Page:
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581 Recoleta Cemetery; Spooky Atlas Obscura; Near the Exit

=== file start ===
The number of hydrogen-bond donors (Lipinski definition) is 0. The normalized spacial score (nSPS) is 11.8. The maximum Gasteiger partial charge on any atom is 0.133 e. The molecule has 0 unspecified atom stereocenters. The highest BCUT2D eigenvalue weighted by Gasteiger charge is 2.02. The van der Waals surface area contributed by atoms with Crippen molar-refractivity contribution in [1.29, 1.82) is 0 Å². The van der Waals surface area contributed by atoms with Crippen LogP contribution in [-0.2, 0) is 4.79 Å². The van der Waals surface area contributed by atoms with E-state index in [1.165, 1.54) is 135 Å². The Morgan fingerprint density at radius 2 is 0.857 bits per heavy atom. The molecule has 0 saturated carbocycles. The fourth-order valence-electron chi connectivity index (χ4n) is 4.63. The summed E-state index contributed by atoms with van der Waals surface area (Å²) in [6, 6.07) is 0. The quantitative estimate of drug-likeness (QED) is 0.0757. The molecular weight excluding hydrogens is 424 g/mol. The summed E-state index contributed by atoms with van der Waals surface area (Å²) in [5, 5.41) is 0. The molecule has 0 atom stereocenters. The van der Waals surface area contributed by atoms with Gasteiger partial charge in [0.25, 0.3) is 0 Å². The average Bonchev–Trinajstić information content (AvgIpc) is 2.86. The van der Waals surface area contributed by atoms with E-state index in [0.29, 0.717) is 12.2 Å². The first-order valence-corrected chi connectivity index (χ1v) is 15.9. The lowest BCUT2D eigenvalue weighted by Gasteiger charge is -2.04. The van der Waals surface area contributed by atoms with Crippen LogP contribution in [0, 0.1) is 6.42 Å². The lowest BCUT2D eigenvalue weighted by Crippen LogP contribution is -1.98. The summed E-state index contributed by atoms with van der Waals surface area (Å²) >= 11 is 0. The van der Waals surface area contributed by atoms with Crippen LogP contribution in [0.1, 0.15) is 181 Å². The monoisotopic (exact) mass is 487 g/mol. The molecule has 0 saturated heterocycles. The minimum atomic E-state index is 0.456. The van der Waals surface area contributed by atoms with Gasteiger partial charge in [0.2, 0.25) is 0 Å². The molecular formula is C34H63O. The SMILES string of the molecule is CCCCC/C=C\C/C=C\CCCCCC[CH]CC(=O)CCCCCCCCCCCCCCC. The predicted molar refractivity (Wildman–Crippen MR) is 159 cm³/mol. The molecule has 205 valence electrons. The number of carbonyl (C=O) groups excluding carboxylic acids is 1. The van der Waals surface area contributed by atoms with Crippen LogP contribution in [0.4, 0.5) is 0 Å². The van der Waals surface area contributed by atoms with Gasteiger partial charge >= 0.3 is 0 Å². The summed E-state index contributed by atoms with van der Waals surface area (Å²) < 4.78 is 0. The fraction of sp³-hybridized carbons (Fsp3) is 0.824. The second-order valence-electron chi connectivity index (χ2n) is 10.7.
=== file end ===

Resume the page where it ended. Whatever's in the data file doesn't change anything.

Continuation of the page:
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But you can leave something behind for everyone to remember you coming up we explore places that touch on the intersection between this world and the next the folks had atlas you can turn a walk-through Labrador cemetery into a life-affirming experience when you visit Recoleta in Buenos Aires you can't take your wealth with you when you die aries you lived in Buenos Aires and what is so unique about the Recoleta cemetery in the big city in Argentina I lived in Argentina for fourteen years rick and I I still remember to this day the very first time I stepped foot in that cemetery because it's like a little miniature city within a city it has sacred to creepy it's all just ahead on today's travel with Rick Steves where at eight seven seven three three three seven four to five cemetery important site in town Robert joins us now to talk about why he loves digging curious visitors to Buenos Aires Coletta Cemetery Robert Thanks for joining us but then you forget that there's the end of the road as well and the way that people build their mausoleums their family tombs that's how they want to be remembered they welcomed tourists Robert Wright is a guide who's lived in guided in Buenos Aires for many years and he considers that city's historic cemetery the most AH variety of tombs and mausoleums but it's like you're taking a walk through a just four city blocks the covers all of Argentina history you've got the founders it always kind of gives me a little bit better sense of the history of a place as well that I'm visiting because that way I can maybe learn about some of the important players in history that you don't really get access to back we're traveling with the NUTSO repairing our head on travel with Rick Steves this can be some of the most interesting moving and artistic sites in a city you can learn a lot about a society by visiting it's leading graveyards and what are some tips for travelers to recognize the importance of cemeteries in their sightseeing everyone makes a big deal about going to churches yeah and a lot of times that's where baptisms take place ready we leave behind it's not just dust when we're done with it and that's a lot of the rituals of mourning of death have to do with treating the body with the US what she's discovered in her travels with the grim reaper and we'll hear about some of the unusual places in the Atlas Obscure Cabinet of curiosities sites that run the gamut from so it's a great insight to a family's sense of their historical preservation also they're great repositories of art and architecture if you love thank you cemeteries are fascinating and a lot of people don't realize but they really give a fun insight we'll get to Buenos Aires in a minute let's talk cemeteries in general as you've traveled the city you've got all the first presidents that are there every single moment in history even like the very controversial period of the Perron Era Because Eva Peron is very there's really really is GonNa be you're the best bang for your Buck and the clergywoman tells us how her travels have shown her the ways different societies confront mortality and honored just in time for Halloween also stay in the day of the dead we're about to learn how people in different parts of the world honor the end of life and Episcopal Deacon from Iowa you in an art museum we have a very ethnocentric look at who matters in the way we learned history but if you go to a cemetery you can see by the nature of the thousands of that tomb who were the biggest unity I just always go to Europe I'm thinking everywhere in Europe every great city every single said now you have an experience in bonuses tire experience because you know you're walking into somewhere very important with through that large gate and then all of a sudden the whole cemetery opens up before you and you have neat little rows I would love to learn about that but I wouldn't know how if I went to that cemetery would there be a a guided tour available or there's actually maps that you can buy at the entrance gate uh-huh of not usually tombstones because the tombstones were from a previous era but once it became really popular to be buried in Recoleta cemetery eight if you want and there are also a guided tours available usually there are people there that you can do a tour with an any language okay so in English families in them were who am I going to bump into Pete the pitcher for us I think when you first gonNA walk through a very large grand entrance gate and it sort of sets the tone for the the is tourists who are areas you could do that let's the cemetery take me on a walk Robert what am I gonNa see is it a cer- cuff agai is little houses that have you know they started building larger and larger family mausoleums okay so instead of walking in thinking you refine grasp plots or crosses or tombstones there are Zillah few that are leftover tucked in between little corners but there are mainly large mausoleums ups pitcher and many of us travelers have been to the Perlis says in Buenos Aires in Argentina our number eight seven seven three three three seven four to five and Ed's calling in from Vancouver in Washington ed thanks for your call Hi Rick Standing is we have limited space here in our little ledge of land next to the lake or whatever and it's been centuries and your loved one gets a spot as long as his end this is so exciting to have this extra dimension of sighting in our travels this is travel with Rick Steves we're talking with Robert Wright and Robert A tour guide who for years has lived in guided around storage and the ideas that by the time great GRANDPA is in there you're gonNA have room for other people coming along and future generations because by the time wanted to be remembered my question had to do more about you know how do they decide how these these little buildings are built Africa the city because initially cemeteries were located far from residential areas but as the city grows the cemetery was actually surrounded by the city so the say these little buildings where you could look in and you can see well you can see you know the wealth of the families you can see you know what was important to them and how they yeah little level it actually has to do with space requirements okay so if the cemetery's four city blocks it's built into the Urban Harry has no space to expand so basically you're you have to reuse whatever space you have inside you'll build a very fancy mausoleum but you'll have undergone cemetery in Paris and you walk through this grand entry and it's got a street plan sure you know there's the main street there's neighborhood you have to know how to find your loved one a different container and then there's room for other family members so in that way you can continue to use these mausoleums overtime Robert I've been in cemeteries where the his great grandson is time to pass away there's not a whole lot left a great grandpa he's just basically ashes and so he's like one of the most famous corpses on the most famous residents of the cemetery was a woman named Regina what's the story so Rufina cumbersome find her completely passed out they tested to see if she was breathing they didn't feel the breath they thought she had passed away it's a tragic story in and of itself so they buried her and then the next day someone went into go in and check on her and actually they found that the top of the casket lid had but she had an attack on her birthday actually and she kind of passed out at home they were getting ready to go to an opera and all of a sudden they hulu dead who have loved ones who can pay the bill these mausoleum stay in the same family as long as they continue to pay the maintenance fee and there are caretakers of the cemetery that clean and race was the daughter of a very well to do family in fact it said that her mother was having affair with the president of the time nobody really knows for sure sure what better place to go it's an outdoor museum and every cemetery is free exactly you could book for one of the maps the tricia where the famous people learn and moved to the side and what they think is she hadn't Cadillac attack where she's actually basically in a coma and her breathing was so low and but she was actually as you do and and then you've got some people that just have a little slab and there's and there's a lot of these stone homes buildings mausoleums Muslims sisters or her ancestors want to pay essentially the rent for that and there's nobody around anymore that cares anymore they don't pay the upkeep they don't pay that rent right and the the great cemetery in Buenos Aires Recoleta Robert I'd like to have you tell a few stories as a tour guide you know this is Halloween time in cemeteries lend themselves to these stories and how many it's not just one person this is really a family and they're almost look like you could look into some of them and you almost see little bunk beds in there every coffin wherewithal family can sell it and then they'll they'll either reuse the same mausoleum just redecorate maybe a little bit or the whole thing down and build a new one I hadn't thought about that a couple of days just because they're not sure if you're not really sure worked into the traditional Italian kind of the wake also a Perron has as a very fortified a controversial she passed away in nineteen fifty two she had uterine cancer and her last public act was basically seeing her husband one peron reelected and she passed away right after the do minor repairs but what ends up happening is that if there are no family members left or if they decide or if what if their fortune is gone yeah they can't afford the maintenance fee then you're in the US much of a havoc and eventually they do bring her back but then when they bring her back because she's been stolen and moved around and mistreated in her death to they then ways less remembered and he takes up less space so you can move him into a different container and I know this sounds gruesome but it's it is what it is and then you move them into ended up in Milan actually in a cemetery in Milan under a false name so several decades later when Perron comes back to power one of the ways to sort of make amends yeah we were just there on a family trip last month and we actually went back twice to the cemetery it was just so interesting with all the lines body is such a big political symbol that the military dictatorship decided they wanted to hide it so they went in and stole her body it went on various trips everywhere but it life caring for these mausoleums and he eventually could purchase one himself and they say they say that he was so thrilled when it that and they embalmed her body and they decided to put it on public display and then when their government was ousted in nineteen fifty-five her later in the hour a clergywoman from Iowa tells us what she learned about the death rituals and beliefs of people she traveled around the world the meat and next one of the founders of Atlas Obscure joins us to consider some rather macabre places you can visit it's travel with Rick Steves if you dare tell us about place you've visited that gave you goosebumps we're at eight seven seven three three three seven four to five dylan how're you doing that tomb then is free to be uprooted and the bones go into an awesome areas or which is a big hole filled with bones of forgotten loved it's exactly the same with regular let you make room for the highlight the numerous noteworthy places their readers contribute to their website co founder Dylan throws is with us right now to recommend catacombs crypts end cemeteries that are worth of or any decided to make this as permanent home and to this day you can hear the keys of some people say you could hear the keys that he wore on his belt to open the world is full of fascinating and mysterious places and sometimes they might even feel a bit creepy the folks at Atlas Obscure have made it their mission to finally got completed that he committed suicide to just sort of be there forever it's it was like his lifelong dream was to remain in the cemetery so he was a grave digger points areas most historic cemeteries so many I guess the most famous one would be about one of the caretakers of Recoleta cemetery decided to stay there actually he worked agent set me up here the trip of a lifetime where's a place that you wanNA stop I well I think a good starting point Czech Republic I've been trying to make this I don't know but it's just a short train ride away from Prague and if you want bones I agree there's all of those teams that he was taking care of Robert Thank you for I was GonNa say bringing the Recoleta cemetery to life but no putting to death sorry to live she was trapped inside her coffin and she struggled down there she struggled they say that they're scratch marks on on the underneath side of her coffin it's a lot of cultures you let the corpse lay a church in which bones have been arranged in elaborate complex displays including a enormous bone chandelier return the body of Eva and so they actually wanted was living with his third wife Isabel and they were in Franco's Spain this is in the seventies and I'm ready I'm ready right let's grab the grim reaper as our co Guidon hop on a broomstick for some transportation and I'd like you to be my ghoulish travel bone architecture then said let's now that's in the town of couldn't Ahora if I remember correctly that's correct absolutely and you call it check yet which is the new term for the they Nala we can go there Halloween or not and be impressed having alloy rick taste of what's down there and it is also got some artistic arrangements you have different arrangements of skulls set into enormous walls of femurs family could sell that plateau it's real estate tough hard hard times ed thanks for your call sure thank you again this is travel with Rick Steves we're talking with Robert Passages for the sewer they stretch out all the sewers and Paris it would go all the way to Istanbul there's of course a lot of tunnels from the Metro and the underground much of Paris Parisians catacombs are certainly the most famous catacombs in the world and the little section open to the public is a wonderful mapping charting the illicit parts of the catacombs and even throwing enormous events in there there have been some famous stories about there being an entire underground I love that idea this entire kind of subculture there's actually tours of underground Paris that take advantage of the fact that it's honeycombed with passages there's a lot of oh better collection of human bones because it's done with a little artistic flair isn't it I mean wonderful wonderful challenge if you're the person making the chandeliers to take every bone is really but one of the things I love that captures my imagination about the Persian catacombs is that they are enormous and the part that's open to the public is actually very on the churches and what are you GonNa do with six million skeletons while you're going to arrange them in normal tunnels run underneath Paris so the secret societies doing their things down there and as you mentioned now it's the part that's open to the public anyways is just quite an interesting mall and there's a whole other part that is sort of the domain of Cata files of groups in Paris that are obsessed with exploring incredible things to visit but I know there are some wonderful vampire tours of perilous chance where you can be taken around by vampire historian who wants to give you the real story of is you can see her but you can't get very close to her Kano Robert this has been so fun talking about the Recoleta cemetery it's Halloween I would imagine there's a ghost story relating they shipped the body of a Perron to him in Madrid so he's got it he's reelected president then he goes back but leaves Ava in Spain because they they're like Oh this is GonNa create and to Paris deep under the streets after they decided cemeteries are a waste of space and they're not very hygienic let's under the cemetery's free up that land plenty of of options you should probably make us stop in parallel chase one of the greatest cemeteries in the entire world where there are all kinds of movie theater that when the police discovered the chairs and that there had been something going on it was quietly disassembled was all gone within a couple of days so upped what what's the story with a Perron and why the security you could probably do a whole program Rick about the The win and in the case of the catacombs of Paris this I understand was an old plaster of Paris Corey we've all heard of plaster of Paris while they had to quarry that and I was walking around Paris I remember years ago and I had white third on my feet on my shoes and somebody says oh you've been in the catacombs they could just tell that I'd been walking through that plaster looking at every tourist because you're not supposed to take photographs and every tourist is trying to get a photograph of all those skulls hanging from the walls and so on I think that what's really mystic displays you get your femurs over there and you got your skulls over here and any tourist can visit the catacombs of Paris and I should say if we're doing a spooky tour of Paris of which there is of Parisian Vampires Oh my goodness I love cemeteries have all the cemeteries in Europe this is the most interesting from an art and history point of view from music point of view you got great the Capuchin crypt in Rome is small as you said but the one in Palermo in Sicily is much bigger dylan do you have any thoughts on the Capuchin crypt of Italy added to build a tomb that was so super fortified that you you there's no way anybody could break in there a any any against it's very very deep and really heavily the world's most fascinating sites are the numbers eight seven seven three three three seven four to five and Scott is on the line from Chicago's got thanks for your call looms in each room is decorated with owns and different configurations and it's so creepy I mean it's the only place we all the visitors what we are today you will be tomorrow you know and it's just reminded us that half your vacation that we're all mortal creature yeah no it's just made me kind of like seek out these kind of places later on like the catacombs of Paris well you're right this is one of the ultimate bone experience the human body decorated in a way that where it all kind of comes together in a nice sort of beautiful fixture hanging from the ceiling that's right take me when we're thinking of bone can you describe it for us Scott tell us what it's like I love this idea that the hair on your neck would be raising oh take into it divided up into like I still like member the smell of dirt in there you know one of my first trips to Europe women are over here the children over here is a unique experience isn't it it is actually I think the point you made rick about this momentum right away they take the bones and they decorate with them and now one hundred years later they opened up for visitors and I know the smell you're talking about there it's just that fertile dirt would be in check Ya at the said let's also if you're going to see one also a structure filled with bones this is the one to go to it is so it's always good it's wonderful spooky experiences and then it's good to sort of take a step back and say right what was the reason for this what was the philosophy why was this created attention there and they're even dressed people decide what they want to wear for eternity and they're categorized where the policemen are over here and the brothers are over here and Dylan that is such a very important reminder in when I was at the Capuchin crypt just last year I made friends with one of the capuchin monks and we walked through there church I remember being in Romania made some friends and I noticed there was a human skull on the mantle above the fireplace and they said Oh that's GRANDPA in a lot of cultures people still go to the and there's something afterward to recognize that this fear of death is a little bit of a cultural hangup that we have here in our coast in Europe Scott it's the Capuchin crypt in Rome it's just a underneath a church and it's the Capuchin monks have this interesting habit of putting their dead brothers done the Krypton when all the flowers the monk and be being a place of joy because it's it's a perfect example of it's always worth trying to understand a place from its own cultural context and not just yours and Nancy's calling in from as scary place called Sandwich in Massachusetts Nancy thanks for your call I had a question recently I history musty nece and I've got a sort of a chill in my spine right now thinking about that because there's always a what seems not very friendly monk at the far end of the corridor Amora Rabin reminded of one's mortality is is really worth keeping in mind when you go to places like this because again America's kind of the on one out here most of the rest of the world has and he told me this place is a place of joy for me because it helps me not to be afraid of death you know he just wanted to remind me that this is just a little blip in time and yes I think to gain access there are sort of two ways some people just didn't ask permission but I think other people have gone out there you know I think it's symbol to get permission from the right people the Venetian municipal government but I think probably requires a little bit of footwork you could get to play again they'd probably send you there God said to have one bone from every part of the human body plus many more I that's an excellent place to begin you can't get much more elaborate condition right now they're finishing up Trivia Book Tour San Francisco Boston L. A. in Brooklyn there's more on their website Atlas Obscure Dot Com if you want sort of spooky religious sites Italy really is going to be your best bang for your buck and the one in Palermo it's interesting because it's it's S. of a sort of a strict ossuary where it's bone arrangements and it's a bit more of a a mummy fashion show because the bones are still intact own thing I think the putsch enrollments the most neck hair-raising place I've ever visited I would definitely fit that into my next trip to Rome. The Middle Ages was to quarantine people with the plague and Venezuela's the city that was seafaring trading city and you'd imagine they don't WanNa let somebody with the plan and it's not just Europe I mean New York is an archipelago which has both islands that were used for quarantine of tuberculosis victims and the bones of their ancestors and clean them you know family day it's it is America who is sort of so uncomfortable with this whole thing exactly that's good travel Scott thanks for your call welcome thank you thank you and happy Halloween right folded me is the message because as you leave you realize either not just making some stunt to charge for tourists there's a spiritual message here and there reminding very right away from the main part of Venice it's a fascinating opportunity to wonder through the historic cemetery of that great city but You know that was a big deal that tour travel with Rick Steves we're talking with Dylan Thrace and he's written atlas obscure that less obscure is a chance to uncover material on on special days and they light candles and they actually celebrate with their loved ones who are no longer in this world that's right I love that story about the posers from Chopin to Jim Morrison of the doors they're spurs musicians go lots of history and if you're interested in vampires you can be there for the right listen obscure co-founder Dylan is helping us look at some of the stranger places the world has to offer now on travel with Rick Steves their bestselling book is now out in its a much closer relationship to death and the idea of human and even human remains I mean Mexico and comic people go and they take out they come into their town because they know what happens then you could do a whole tour based on plague sites in Europe the plague would sweep through and kill a third of the people and they've usually the poor people doc ID wanted to go over there and then I heard that the public is allowed and there's no access and I was wondering how these other people it can point you to hundreds fascinating crypts and graveyards to visit all with their own stories to tell have you want sort of spooky religious sites and it has a cemetery island as well heart island is one of the world's largest pauper's graveyards and still an active use and this is called Heart Island Minnesota visited the three major island but I heard about the spooky island of Ovadia I believe it's twelve if played island behind there's an island about that Dylan you know about the Plague Island Paul vaguely ah in the video I do and I know that it is off limits to tourists Steve You know one island that you can go to is the cemetery island in Venice and that's very easy trip just five minutes of H. A. R. T. Heart island mostly off limits to the to the public about starting to open up a little bit more all right he will not next time you're in Venice sneak onto Leia and send us a postcard okay bye bye happy Halloween travel with Rick Steves we're talking with Dylan Thrace an world of information to help turn your travel dreams into smooth and affordable reality begin your next trip at Rick Steves dot com uncomfortable with that but I am in it's an exercise for us in our culture to not be afraid of death and realize it's part of life just like people in salary and today it's a very commercial venture with the Michael Jackson and Barack Obama and Vladimir Putin but Bali would have this memorial to their loved ones who still are with them You know one of the most interesting sites in Europe is Madame Toussaud's wax originally started out quite historic and it started out as quick a bloody tradition gives them the backstory of Madame Toussaud's Wax Gallery yeah I find this fast hard as iron from the sky and that is the that is the current consensus that the bones in Skeleton Lake were all travellers killed in a freak hailstorm thatched huts and overtime nature does its work and all that's left are the bones of your relatives and then and then these bones are taken up in there stumbled across this lake high in the Himalayan mountains and it was a little frozen lake that was filled with skeletons it was filled with skulls and bones and is the story of trespassers from another land and these people were actually travelers they were not local who were struck down by an angry goddess who reigned hailstones again a another example of cultural differences around death but at trending cemetery this small village when a relative dies there act at the base of this Banyan tree kind of reffing injury and you'd think that this might be sort of a gross place because they're our body you're out quite what had killed the people in Skeleton Lake and it wasn't until the mid two thousand two thousand five that team went out there they examined the skeleton can across a a lake on auto ferry ride and they're brought to this place where their bodies are essentially just laid on the ground in little thatched huts little sort of Straw it's quite peaceful and meditative and people come and spend time with the relatives there I've got the ashes of my mother in my living room on the shelf and at first I didn't know Skeleton Lake take us there this is one of these stories that when someone submitted it towels obscure I was sure it was a fake I was sure and supposedly would even wait at the base of the Guillotine for recently beheaded heads to roll down so she could do with what would have been an attack or a fight that they were just around like pummeled by golf balls exactly and it turns out that there is a folk song in the area that I thought maybe this had to do with World War Two and it turns out that the bones had been there for an incredibly long time they've been there for twelve hundred years but no one could be they were trying to get one over on us but it turns out it is all real so this story of Skeleton Island is that the nineteen forties a forest ranger and she took this and and translated at a particularly bloody time in French history which is basically she was there during the French Revolution and the forensic evidence was very odd all of these bones the skeleton that similar injuries which is blunt force trauma the heads and shoulders but nothing that matched he's kind of on the ground but in fact the tree itself puts out this like strong spicy sort of sent masks whatever other kind of bad smells would be there in the places that's amazing there's also an island in a cemetery in Bali Trenin cemetery that's famous tons of skulls on an island what's that all about ladies of them in cast a death masks and then go and turn around and create a wax model of that figure and She had a real because these sort of madam too so wax museums are so touristy and they feel like such tourist traps but her story great Halloween Story and she's France she left to kind of make her fortune she went to England and opened up a wax museum that was sort of half horror show half kind of in the seventeen sixty s and she grew up with the anatomist stepfather who taught her about bodies anatomical examination and it's just it's kind of one of these things that is hard to even wrap your mind around there it is and they're still up there and you can organize a hike up to the site and she examples of that in her Wax Museum and then she also had examples of King George and and other royal figures and would pay money to create really elaborate sense and a real flair for presentation and it's in one way it's something that connects her original work with these kinds of tourist traps today which is that after doing this work in clergywoman travelator takes us on a life-affirming trip with the not so grim reaper that's next on travel with Rick Steves building that matched their royal garb and so she understood that these were things that would draw people in for a while had the most popular tourist site in Europe criminals she made wax models of Birkin hair who are famous resurrection s who would dig up corpses and eventually decided digging up corpses too much work leaders murdered people under she's explored Mayan temples the value of the Kings in Egypt and even tourist destination graveyards. Laurie Eric's joins us now on travel with Rick Steves to share Dylan this has really been funded take atlas obscure all the fascinating sights and atlas obscure and see it through the lens of Halloween thanks for joining us and I hope you have it insights from her global tour of death and dying which she writes about in her book near the Exit. Laurie thanks for being with US thank you for having me Rick so you're an episcopal August view death but I do have a somewhat unusual combination of interests and specialties I do think that there are surprising connections between travel indepth I have always looked to journeys to help me figure out things and to help me see how other people have dealt with some of these big questions might be healing shrines but I think there are a lot more correspondences between traveling death than people might realize so when I introduce a radio show we're going to talk about family difficulties forced Episcopal Deacon Laurie Erickson to explore how our experience of the end of life varies around the world as it traveled thousands of life and many of the world's holy sites have a component of death in them and one way they might have been hallowed because of some tragedy or the out near the exit a book about death the not so grim reaper you write that it's about death but it's not necessarily depressing how can you give us a he can and you know pastors deal with life's stages and of course death but you add to that the experience of travel how is travel shaped the way you creepy thank you all of the CNN Ratto and about the lessons of having an open air cremation ground in this small mountain town and I felt like I had been given here the Great Sand Dunes National Park and so open air cremation ground is somewhat similar in some ways to Hindu traditions the banks of the Ganges in India where corpses are burned in public and it is not something that's part of the American way of death at all you have to be from crestone in order to ask that this be done with your remains after you've died and crestone is a very small town it has only one hundred and fifty people surrounded by hundreds of corpses in their their skeletons still clothed hanging on the wall all around you I was with a capuchin friar among who took me on a wall yeah of course but I think many many people of faith have a sense that death is not the end and that was one of the really fascinating things for me to explorer these beliefs as they travelled around the world for me one of the things I described in one of the chapters is about talking with a zen teacher in Crestone more joyful spin on death well one of the truth the perennial truths that I discovered rediscovered for myself in researching and writing the book is that the knowledge in my book is the chance to have a more philosophical perspective on debt to see the way in which other cultures have dealt with it does he mummies in Egypt for example that was and that it's a visceral sense of how we are not going to last in this form I did not see a cremation but I talked did that we're going to die paradoxically is one of the best things we can do to live life more fully and with more zest and I think to that part of the reason a Christian approach to death oh absolutely I think there are a lot of correspondences across cultures and across religious traditions you know the details vary but in the United States if you are Hindu there are places where you can have that done but what makes crestone unusual is that this is a resource for the people of the town strong experience for me and get the chance to think about it you know with a bit more of distance and to see it as part of this grand parade number of people whose loved ones had been cremated in this way and all of them talked about what an elemental sort of experience it was that they're often done at dot why death is set to problematic subject is that we usually encounter it in a time of great grief and one of the reasons I think to travel with the grim reaper is is eight of life that we all experience it's a big package and it's interesting you see that because just a couple months ago I was in the famous capuchin monastery in Palermo in Sicily and the strong belief in the afterlife this was just a celebration that this is a springboard to something else is that something that could resonate with other religions or is is that it can you give me a little sermon as we walked and he was joyful and I asked him why are you joyful and he just gave me the most beautiful comment about just as the first rays of donner coming over the horizon and I think the other thing about this ritual is that it it's communal one of the traditions they have is that every metaphor too for how death affects all of us we're all part of that disillusioned of spirit this is travel with Rick Steves ethnology and out back they had several exhibits one of which a house large enough incredible teaching just in our our afternoon conversation talking about what that meant tell me more about that what is an open air cremation ground we're talking with the travel writer and a Fiscal Deacon Laurie Erikson whose journeyed around the globe to explore issues connected with death and dying right now we're looking at what she shares in her long house were carved images of men and women obviously in flood tide elect though the men one comes forward and put some a branch of juniper wood on the fire and so everyone put something into the fire and I think that's a beautiful that was exposed in traveling to something I'd never seen before Santana Roy Vietnam and visited the museum and dot net or phone number's eight seven seven three three three seven four to five you can email us anytime at radio at Rick Steves DOT COM Marty's calling from Atlanta how all these corpses were a reminder to him that there's so much more to life than what we embrace here in our in our mortal little stint on earth and for him around and who uses it and what are the lessons people learned there too it's in a remote spiritual center in the town of Crestone Colorado Kristan is the big Irish community and I was very familiar with Irish wakes which are raucous and Bella Tori of life of the deceased Thanks for your call Hi Rick Hi Laurie thanks for taking my call this is a fascinating subject to me I grew up in San Francisco there are I think about fifteen hundred that live in the surrounding county and so it's not like they're having these all the time but when they do occur you asked me about the lessons that and that's a vivid example of that from the sound of it you know when you think of vivid and full of life also think of day of the dead celebrations on and it's a beautiful spot on the High Plains with the Sangre de Cristo Mountains in the distance and they liked the Pyre just a little more about this place and they are symbolizing fragility in verse which I assume completes the circle posed for thirty or more bodies but that really fascinating and shocking piece of it was around the outside of this that people learn from them I think the Zen teacher put it very well he said that to watch a body being burned his the ultimate lesson in impermanent folding mourning and death in to community life in to celebration and if there's one practice that quite that intertwining of death infertility but it doesn't surprise me I think a universal response to death is to want to embrace life and had huge Alice's women a lot of them were pregnant and it it looks like in order to to me I don't know if it was really an orgy but I've since read for towns in Guatemala and it was during this time and the towns were kind of ramshackle and pretty dreary but the cemeteries were just festivals book it's called the Exit Lori is also an author of book called Holy Rover Journeys in search of mystery miracles and God for website is Laurie Eric's that I could point to of all that I experienced in researching the book it's Day of the dead I think I think the rest of us should take this on there's a lot of wisdom built into it I was just flying over sprawled out and this was before the tourists were there so it seemed the whole town had come out and they so you wrote about that in Chicago Laurie the Chicago neighborhood of Pilsen has the country's largest day of the dead celebration and I was fourteen of of life I don't know but I had never seen anything like this before it was fast and so this was a burial house and it was decorated with all of these in it to visit that as I was experiencing the grief of my brother's death and my mother entering memory care in a nursing home and it was a wonderful mutual support the fence of strengthening the cords of community connection the dignity the support steep and over the railroad tracks up to the high bluff cemetery I have just was so struck by the high above the water instead of down on the water yes and it was late winter and I saw a service going on in the church and standing on the outskirts discovered it was a funeral ceremony and after the service the church had been fall and there were also people's in some ways you know all the the day of the dead skeletons dressed like brides and riding bicycles and things like that and this combination of in children of the village everybody was present and I joined the throng and walking up that narrow lane and Ackman of a different sort of philosophy of life excuse me of death of really embracing it celebrating it the humor of it is well I think many cultures that have closer ties to their traditional roots do death much better than we do and I think part of that is bonds of community that time it's about her world travels to observe how different traditions help people deal with the realities of death she recommends a number of spiritual travel itineraries on her spirit got now that is the way I would love to grieve my loved ones who pass and anyone in the to the family the valuing of the individual I had never sensed or experienced anything that looked like this and bowls in in demonstrations of fertility lorry that sounds like an interesting insight into the culture and Vietnam absolutely I have not been there have not seen chill travels dot info website you'll also find links to our guests with each week show at Rick Steves dot com slash radio our phone number's eight seven seven morning customs in learning about Victorian mourning customs it made me grateful not to be a Victorian woman because there were a lot of them and they were properly you write about how Victorian Mourning Customs continue to influence us here in the United States is that good or not good what what's your take on Victorian so many countries and cultures as we travel to me in the Ching-kuo Taryn a village like you're talking about people are remembered after they've departed and every week loved ones go up to the very complicated and they would require that someone who had suffered a loss would